Last night when I entered my 13-year old daughter’s room before she went to sleep, she asked me a question.
“Mom, if I’m sitting in the front of the cafeteria, and a guy with a gun comes in and starts shooting, where do I hide? Should we start sitting in the back?”
At that moment I was thankful for the darkness that protected her view from my tears. Although I instructed my teens on what to do during an active shooting situation, I didn’t have a clue how to answer that question.
“And if we move to the back, that just means someone else will have to sit in the front. I mean, that doesn’t seem right either,” she continued.
I’ve had several of these types of conversations with my three daughters the last few days, along with every other parent of tweens and teens across America.
Prior to the mass homicide at Marjorie Stoneman Douglas High School in Parkland, Florida, my girls didn’t fully comprehend the reality that this type of event could happen at their school.
But something flipped the switch on teenagers across the country after 17 of their own perished on Valentine’s Day. Our children are rallying together, and they have had enough.
It’s David Hogg, a 17-year old student at Douglas High School, who bravely stood in front of television cameras just one day after the shooting and said, “We’re children. You guys are the adults. Do something.”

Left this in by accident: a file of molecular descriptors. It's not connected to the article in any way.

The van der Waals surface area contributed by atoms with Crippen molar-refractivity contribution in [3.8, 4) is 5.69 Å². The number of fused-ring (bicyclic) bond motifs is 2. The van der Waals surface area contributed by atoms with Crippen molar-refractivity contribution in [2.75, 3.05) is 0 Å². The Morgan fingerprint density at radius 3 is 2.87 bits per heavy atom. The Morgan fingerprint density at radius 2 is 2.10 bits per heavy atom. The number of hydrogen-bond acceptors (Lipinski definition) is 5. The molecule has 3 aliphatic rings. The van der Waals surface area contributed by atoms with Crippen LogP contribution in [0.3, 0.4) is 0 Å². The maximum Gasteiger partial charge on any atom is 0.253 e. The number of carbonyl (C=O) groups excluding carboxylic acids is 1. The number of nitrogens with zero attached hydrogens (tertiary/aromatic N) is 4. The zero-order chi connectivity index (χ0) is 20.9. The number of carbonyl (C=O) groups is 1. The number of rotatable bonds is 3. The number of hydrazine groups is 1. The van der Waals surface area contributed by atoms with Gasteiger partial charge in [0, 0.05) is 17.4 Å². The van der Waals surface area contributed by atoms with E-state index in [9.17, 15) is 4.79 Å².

It’s the hundreds of middle and high school students across the country planning walkouts until there is action.
It’s the live video of the chaos in the Parkland school that is appearing on Instagram and the desperate screenshots of SnapChats that made their rounds on social media with messages that say: “This is what it’s like when a shooter shows up in your school.”
It’s the thousands of tweets to legislators from our young people asking why their government — that is supposed to protect them — allows these crimes to keep happening.
It’s my daughter who said, “I know you told me to run and save myself if there were ever a shooting, but isn’t it important to be a good friend, too? I feel like we need to stick together.”
And then, “Mom, what can we do to make this stop?”
It’s a valid question, sweet girl.
Our children are rallying together; they are begging and pleading for a response. They are scared to go to their schools, angry at the inertia of their government. They want more than a tweet or a TV interview offering thoughts and prayers. They are tired of calls for new legislation that only stalls in Congress.
Our children are crying for help, and we’re ignoring them.
So, we watch as our children take matters into their own hands, and I hope they spark the change that is so needed to reduce, or hopefully eliminate, these horrific events.
Our children are crying for help, and if we don’t do something, they’ll fix it themselves.
And our failure will remain our generation’s legacy.
Our children are crying. Can you hear them?